The period since the recession has been tough for those on the lowest incomes, and new research finds poverty has not only increased but also deepened in the last couple of years.
We’re into the final week of the election campaign and a lot is at stake, says Julia Unwin.
The period since the recession has been tough for those on the lowest incomes, and new research by the New Policy Institute finds poverty has not only increased but also deepened in the last couple of years. If we don’t act now, research by the Institute for Fiscal Studies projects poverty will increase, with almost one in four working-age adults experiencing poverty by 2020. Worryingly, the assumptions that underpin these projections do not incorporate further deficit-reduction measures through tax and benefit changes in the next parliament.
If further deficit reduction does not protect the incomes of the poorest, and the economy continues to produce a large proportion of low-paid, insecure jobs that trap people in poverty rather than acting as a spring board, levels of poverty may increase further in the next parliament.
This is one of the most worrying and challenging trends to confront us as a country. Poverty wastes people’s potential, reducing the pool of talented and productive workers available to businesses. Poverty is also costly: child poverty alone costs £29 billion year through a combination of additional strain on public services, increased benefit payments and lost earnings resulting in lost tax revenue. This is money that could be more productively spent on updating infrastructure and skills to boost not just economic growth but productivity and investment, to bring benefit to all.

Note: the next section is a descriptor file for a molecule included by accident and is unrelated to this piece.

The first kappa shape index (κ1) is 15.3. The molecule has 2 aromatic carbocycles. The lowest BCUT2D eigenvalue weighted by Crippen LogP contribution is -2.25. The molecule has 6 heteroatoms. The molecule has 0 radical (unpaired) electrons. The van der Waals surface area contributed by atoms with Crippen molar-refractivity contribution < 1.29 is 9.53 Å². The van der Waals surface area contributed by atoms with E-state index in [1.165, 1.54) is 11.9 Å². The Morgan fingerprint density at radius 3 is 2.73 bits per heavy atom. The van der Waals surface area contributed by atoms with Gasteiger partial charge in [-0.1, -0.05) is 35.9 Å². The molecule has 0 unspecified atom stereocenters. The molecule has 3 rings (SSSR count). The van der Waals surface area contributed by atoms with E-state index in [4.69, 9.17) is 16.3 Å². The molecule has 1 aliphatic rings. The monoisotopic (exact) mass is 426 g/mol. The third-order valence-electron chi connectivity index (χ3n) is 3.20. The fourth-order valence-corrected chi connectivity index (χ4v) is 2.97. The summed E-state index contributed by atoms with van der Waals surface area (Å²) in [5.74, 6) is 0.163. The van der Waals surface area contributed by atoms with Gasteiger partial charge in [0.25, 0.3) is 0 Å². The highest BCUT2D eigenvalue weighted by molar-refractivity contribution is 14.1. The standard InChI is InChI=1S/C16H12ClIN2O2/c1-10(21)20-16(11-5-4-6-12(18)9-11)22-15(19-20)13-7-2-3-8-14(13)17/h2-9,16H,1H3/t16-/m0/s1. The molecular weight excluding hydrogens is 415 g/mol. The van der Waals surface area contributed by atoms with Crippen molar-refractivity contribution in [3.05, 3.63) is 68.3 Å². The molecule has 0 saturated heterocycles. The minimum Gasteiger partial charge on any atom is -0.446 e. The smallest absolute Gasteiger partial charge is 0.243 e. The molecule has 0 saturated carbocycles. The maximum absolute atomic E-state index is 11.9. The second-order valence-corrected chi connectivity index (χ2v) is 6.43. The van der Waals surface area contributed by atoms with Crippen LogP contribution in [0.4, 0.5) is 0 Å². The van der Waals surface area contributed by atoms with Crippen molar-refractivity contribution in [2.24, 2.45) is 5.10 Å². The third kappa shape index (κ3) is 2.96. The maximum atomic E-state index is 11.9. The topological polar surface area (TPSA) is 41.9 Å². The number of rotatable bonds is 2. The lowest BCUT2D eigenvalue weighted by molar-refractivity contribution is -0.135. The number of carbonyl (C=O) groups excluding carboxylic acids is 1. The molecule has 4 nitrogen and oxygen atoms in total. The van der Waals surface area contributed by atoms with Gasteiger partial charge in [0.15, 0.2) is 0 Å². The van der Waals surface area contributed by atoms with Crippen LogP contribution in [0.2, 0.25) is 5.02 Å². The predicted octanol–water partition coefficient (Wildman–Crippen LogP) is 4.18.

In short poverty is costly, wasteful and risky. But will this warning be heeded by those that form the next government?
Sadly, those on the lowest incomes are less likely to vote in this election. Occasionally during the election those struggling to make ends meet, the experience of people in insecure and exploitative work, and the increase in food bank use have all emerged as themes. But there is no sense that these issues have high priority, compared to, say the triple lock on the pension – an expensive (albeit effective) policy for a group in the population that is far more likely to vote.
However, the need for differentiation during the campaign masks the fact that there is common ground between the parties in particular areas: all agree that work should pay; that we need more affordable homes; as well as a better welfare system. We hope this can be built upon after 7 May.
It seems likely that not one party will have enough seats to form a majority and will have to rely on winning support from other parties to govern. This could create an opportunity for a shared approach to tackling the high levels of poverty in this country. But this depends on all parties acknowledging the waste, costs and risks of poverty, and acting on the need to take a comprehensive approach to sustainably reduce poverty in the UK.